Phillips is a right-handed hitter who has batted .271/.352/.423 against left-handed pitching over the past three years, making him a solid platoon partner for Justin Morneau. Plus, Phillips is a capable defensive catcher who saw nearly 800 innings behind the plate for the Dodgers in 2005, and having him on the roster along with Mike Redmond could free Joe Mauer up for some time at designated hitter on his days off from catching.

    It'll never happen, of course, since the Twins would rather mess around with guys like Nick Punto and Ruben Sierra, but if they ever wanted to strengthen the bench while actually making the team more versatile, grabbing Phillips would be a start. I'm not generally in favor of having three catchers around, but if you're going to do it Phillips is the type of guy to go after (rather than, say, Corky Miller).

  • Here's why reality is a cruel bastard: On Wednesday morning some people in Kansas City were remarkably optimistic about Joe Mays not stinking this season. By Wednesday night he had a 12.46 ERA. My favorite quote, from Royals catcher John Buck:

    [Mays] said I hit pretty well against him, so hopefully that will indicate I can catch him.

    If hitting him well is all it takes, the list of guys who "can catch him" is a long one.

  • Similarly, here's example #1,593,958 of why spring training stats are meaningless: Lohse went 5-0 with a 2.42 ERA this spring, getting a shocking number of Twins fans delusional about his ability to suddenly "figure things out" despite a proven track record of mediocrity. Unfortunately the games start counting at some point, and when they did he gave up 11 hits and three walks in 4.2 innings against Cleveland.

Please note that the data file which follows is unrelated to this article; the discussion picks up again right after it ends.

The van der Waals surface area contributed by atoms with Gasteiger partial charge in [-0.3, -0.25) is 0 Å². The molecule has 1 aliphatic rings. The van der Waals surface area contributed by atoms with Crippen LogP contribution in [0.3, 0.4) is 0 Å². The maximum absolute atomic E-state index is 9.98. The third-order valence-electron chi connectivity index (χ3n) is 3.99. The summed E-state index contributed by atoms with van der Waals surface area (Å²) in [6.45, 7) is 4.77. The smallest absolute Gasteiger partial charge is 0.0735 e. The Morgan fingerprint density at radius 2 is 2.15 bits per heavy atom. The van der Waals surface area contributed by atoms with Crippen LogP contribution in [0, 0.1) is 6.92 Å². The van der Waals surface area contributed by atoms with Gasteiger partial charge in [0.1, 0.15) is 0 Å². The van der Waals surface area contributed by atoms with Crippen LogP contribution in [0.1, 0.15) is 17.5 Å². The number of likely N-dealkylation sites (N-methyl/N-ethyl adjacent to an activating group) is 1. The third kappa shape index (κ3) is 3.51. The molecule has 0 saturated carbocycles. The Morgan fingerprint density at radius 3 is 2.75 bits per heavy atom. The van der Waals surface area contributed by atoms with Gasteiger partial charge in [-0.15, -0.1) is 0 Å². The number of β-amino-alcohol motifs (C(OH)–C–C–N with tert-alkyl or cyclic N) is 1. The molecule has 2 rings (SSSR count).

• I often get asked why I call LaVelle E. Neal III of the Minneapolis Star Tribune the "Official Twins Beat Writer of AG.com." If you're one of those people who are curious about why I praise LEN3 so much, consider that after I criticized the local newspapers here Friday for not printing anything about Jay Rainville's season-ending injury, LEN3 actually stopped by to discuss the matter with everyone in the comments section.

    I thought his explanation (which you can read here and here) was lacking and told him so, but far more important than that I respect that he's willing to engage in a discussion about his work at a place like this. I frequently harp on what I perceive to be sub par writing in newspapers and a general air of superiority that is pervasive throughout the mainstream media, but if I were to make a list of the mainstream print guys who do their job well it would start with LEN3.

  • I was mentioned briefly Friday in Charley Walters' column in the St. Paul Pioneer Press:

    Highland Park graduate Aaron Gleeman, 23, who writes a lot about the Twins on hardballtimes.com and other blogs, was mentioned in last week's Sports Illustrated.

    Just to be clear, I "write a lot about the Twins" on exactly one blog, which is this one. The Hardball Times is not a blog and neither are the other sites I write for, like USAToday.com, FoxSports.com, and Rotoworld.com. But hey, rather than nitpick I should probably just say, "Thanks." While not quite being featured in Sports Illustrated, being mentioned in Walters' column was pretty cool. Back before I knew better I used to looking forward to reading the rumors in his column every day.

  • Like Bat-Girl, I'd really like one (or 50) of these to find their way to my house.